It’s an exciting prospect for educators, and a great opportunity for industry to collaborate to create authentic blended learning experiences that meet the demands of the modern student. Enabling industry to contribute to learning and skills outcomes enhances student employability and job readiness.
Partnerships and collaboration among and between education institutions and EdTech, domestically and internationally are providing great opportunities. Universities increasingly understand and rely on the benefits of partnerships; likewise EdTech need the education sector; an interdependence that accelerates the entire ecosystem.
Australian EdTech entrepreneurs are often graduates of the Australian university sector, creating solutions for challenges experienced and solving universal problems. This means that connections can be easily established between the two.
Outside of the Australian ecosystem, local institutions have partnered with universities in other countries to share and deliver their online content into new markets. Innovative partnership examples exist that leverage reputation and brand, mitigate risks, share costs and profits, and engage a new cohort of learners with Australian education.
Clicks vs bricks
As Australian institutions look to invest more in their online space rather than their physical campuses, new opportunities present themselves.
Investing in their online spaces allows universities and higher education to move beyond their geographical constraints – this enables an institution in the heart of Melbourne to offer its expertise and learning to students across the country, across time zones and across the world. The opportunities are boundless and borderless.
In many places around the world wholly online universities exist, however shaking off the established on-campus reputation, and juggling regulatory restrictions to offer different price points and different models has meant there is no such institution in Australia.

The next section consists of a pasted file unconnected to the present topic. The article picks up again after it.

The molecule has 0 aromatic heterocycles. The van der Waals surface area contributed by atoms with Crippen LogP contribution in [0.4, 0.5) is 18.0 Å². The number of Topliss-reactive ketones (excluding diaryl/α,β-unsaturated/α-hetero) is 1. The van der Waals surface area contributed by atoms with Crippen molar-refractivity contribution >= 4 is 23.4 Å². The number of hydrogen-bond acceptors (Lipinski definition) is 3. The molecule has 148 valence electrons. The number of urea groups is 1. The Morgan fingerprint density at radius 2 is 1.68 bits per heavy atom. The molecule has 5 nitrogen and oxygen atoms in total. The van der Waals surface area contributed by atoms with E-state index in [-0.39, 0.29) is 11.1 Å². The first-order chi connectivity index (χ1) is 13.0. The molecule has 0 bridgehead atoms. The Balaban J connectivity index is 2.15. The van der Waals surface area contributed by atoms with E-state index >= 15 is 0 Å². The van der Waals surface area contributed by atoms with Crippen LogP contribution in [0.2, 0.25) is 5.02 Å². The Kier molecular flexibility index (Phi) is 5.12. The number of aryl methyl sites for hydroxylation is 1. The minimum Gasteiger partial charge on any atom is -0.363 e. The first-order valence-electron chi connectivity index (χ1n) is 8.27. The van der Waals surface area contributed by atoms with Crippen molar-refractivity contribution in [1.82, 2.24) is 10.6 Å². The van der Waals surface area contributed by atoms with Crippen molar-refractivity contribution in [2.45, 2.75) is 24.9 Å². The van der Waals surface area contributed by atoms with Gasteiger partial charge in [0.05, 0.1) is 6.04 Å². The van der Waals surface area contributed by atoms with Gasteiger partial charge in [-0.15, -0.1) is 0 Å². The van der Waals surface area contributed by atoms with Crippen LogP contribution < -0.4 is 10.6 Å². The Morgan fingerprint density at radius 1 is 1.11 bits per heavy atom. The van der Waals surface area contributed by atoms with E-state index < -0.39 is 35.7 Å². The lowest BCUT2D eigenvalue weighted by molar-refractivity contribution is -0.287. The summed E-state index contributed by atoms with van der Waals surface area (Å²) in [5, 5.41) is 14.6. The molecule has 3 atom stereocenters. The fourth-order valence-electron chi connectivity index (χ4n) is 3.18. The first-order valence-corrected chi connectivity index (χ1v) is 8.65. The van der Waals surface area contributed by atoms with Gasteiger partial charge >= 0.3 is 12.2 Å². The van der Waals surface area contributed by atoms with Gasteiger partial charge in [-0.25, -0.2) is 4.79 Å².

This could be a prime opportunity to run an experiment and offer this totally different experience, trading on the good name of Australian education with the support of Australian EdTech to deliver exceptional online learning experiences.
The culmination of this exploration of and expansion into the new normal of online, blended and rich learning experiences provides the opportunity to engage with a new market of potential students. No longer constrained to the classic catchment, Australian universities and higher education can look to attract a far more diverse cohort of learners.
Around the world, and around Australia, there are those with a day job looking to upskill, those with children who want to start learning once the household has been put to bed, and those who can’t forgo their earnings to move across the world to study.
Whether it’s a short course, long course, or degree level study, institutions can now look at those they’ve never looked at before and how they can best service them.
Many traditional industries have been disrupted and transformed by technology, yet education can often be a 9 to 5 proposition, with the support students looking for out-of-hours not yet available.
Australian universities now have the chance to export to the world in a way they haven’t before, to engage with any learner in any time zone. This requires new thinking, and a commitment to explore new price points and new business models.
There is immense capacity and ingenuity in the Australian tertiary and EdTech ecosystems to offer reliable, affordable and engaging learning all over the world.
The Victorian Global EdTech & Innovation Expo, supported by Global Victoria, was a virtual conference held on 14, 19, 21 May 2020.